RBI’s Regulation for UCBs
Why in News?To strengthen 1,514 urban co-operative banks, the Reserve Bank of India has notified four key measures, including giving them two years more to meet the priority sector lending targets.
What are the Key Measures taken by RBI?
- Four Key Measures:
- Allowing UCBs to open new branches without prior approval from RBI, up to 10% (maximum 5 branches) of the number of branches in the previous financial year.
- Allowing UCBs to do One-Time Settlement at par with commercial banks.
- Extending the timeline for UCBs to achieve Priority Sector Lending (PSL) targets by two years, up to March 31, 2026.
- The excess deposits, if any, after clearing the shortfall of PSL during FY 2022-23 will also be refunded to the UCB.
- Notifying a nodal officer for closer coordination and focused interaction between RBI and the cooperative sector.
- Possible Effects:
- These initiatives will further strengthen the UCBs, which work in urban areas and were facing hardships in achieving PSL targets.
- The Ministry of Cooperation is committed to strengthening cooperatives and treating them at par with other forms of economic entities.
What is Cooperatives Banks in India?
- It is an institution established on a cooperative basis to deal with the ordinary banking business. Cooperative banks are founded by collecting funds through shares, accepting deposits, and granting loans.
- They are Cooperative credit societies where members from a community group together to extend loans to each other, at favorable terms.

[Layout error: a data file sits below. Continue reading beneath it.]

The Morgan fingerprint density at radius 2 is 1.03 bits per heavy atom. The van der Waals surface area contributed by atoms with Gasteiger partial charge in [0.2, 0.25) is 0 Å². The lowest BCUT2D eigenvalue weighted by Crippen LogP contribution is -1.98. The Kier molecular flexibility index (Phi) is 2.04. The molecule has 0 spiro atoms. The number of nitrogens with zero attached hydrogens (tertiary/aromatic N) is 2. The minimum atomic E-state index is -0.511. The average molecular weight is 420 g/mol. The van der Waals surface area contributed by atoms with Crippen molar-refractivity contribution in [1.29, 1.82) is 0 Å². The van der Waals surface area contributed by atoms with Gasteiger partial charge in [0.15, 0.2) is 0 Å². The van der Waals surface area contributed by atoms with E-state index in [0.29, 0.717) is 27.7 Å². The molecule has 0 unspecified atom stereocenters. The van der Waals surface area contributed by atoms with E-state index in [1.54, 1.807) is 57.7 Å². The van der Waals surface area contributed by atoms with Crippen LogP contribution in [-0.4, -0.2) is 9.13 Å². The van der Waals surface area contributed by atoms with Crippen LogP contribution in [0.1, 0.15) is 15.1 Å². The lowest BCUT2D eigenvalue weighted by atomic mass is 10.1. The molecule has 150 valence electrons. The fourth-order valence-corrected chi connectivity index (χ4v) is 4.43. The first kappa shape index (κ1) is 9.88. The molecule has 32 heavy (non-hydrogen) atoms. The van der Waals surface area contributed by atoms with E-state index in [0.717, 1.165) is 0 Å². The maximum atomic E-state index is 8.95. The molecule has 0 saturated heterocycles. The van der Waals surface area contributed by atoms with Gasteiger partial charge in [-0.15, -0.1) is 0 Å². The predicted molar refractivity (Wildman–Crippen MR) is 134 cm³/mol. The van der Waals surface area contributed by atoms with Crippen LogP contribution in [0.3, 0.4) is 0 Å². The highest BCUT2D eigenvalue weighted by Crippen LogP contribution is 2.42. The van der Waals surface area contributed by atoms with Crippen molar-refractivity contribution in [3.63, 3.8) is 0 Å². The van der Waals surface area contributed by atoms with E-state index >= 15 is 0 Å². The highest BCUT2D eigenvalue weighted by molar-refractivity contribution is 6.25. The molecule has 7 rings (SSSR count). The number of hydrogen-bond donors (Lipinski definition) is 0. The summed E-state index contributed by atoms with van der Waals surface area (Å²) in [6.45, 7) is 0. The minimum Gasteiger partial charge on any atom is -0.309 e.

- They are registered under the Cooperative Societies Act of the State concerned or the Multi-State Cooperative Societies Act, 2002.
- The Co-operative banks are governed by the,
- Banking Regulations Act, 1949.
- Banking Laws (Co-operative Societies) Act, 1955.
- They are broadly divided into Urban and Rural cooperative banks.
What are Urban Cooperative banks (UCB)?
- The term Urban Cooperative Banks (UCBs) is not formally defined but refers to primary cooperative banks located in urban and semi-urban areas.
- The Urban Cooperative Banks (UCBs), the Primary Agricultural Credit Societies (PACS), Regional Rural Banks (RRBs), and Local Area Banks (LABs) could be considered as differentiated banks as they operate in localized areas.
- Till 1996, these banks were allowed to lend money only for non-agricultural purposes. This distinction does not hold today.
- These banks were traditionally centred on communities and local workgroups as they essentially lent to small borrowers and businesses. Today, their scope of operations has widened considerably.
What are Recent Developments?
- In January 2020, the RBI revised the Supervisory action Framework (SAF) for UCBs.
- In June 2020, the Central government approved an Ordinance to bring all urban and multi-state cooperative banks under the direct supervision of RBI.
- In 2022 RBI has announced 4 tier regulatory framework for categorization of UCBs
- Tier 1with all unit UCBs and salary earner’s UCBs (irrespective of deposit size) and all other UCBs having deposits up to Rs 100 crore.
- Tier 2with UCBs of deposits between Rs 100 crore and Rs 1,000 crore,
- Tier 3with UCBs of deposits between Rs 1,000 crore and Rs 10,000 crore and
- Tier 4with UCBs of deposits more than Rs 10,000 crore.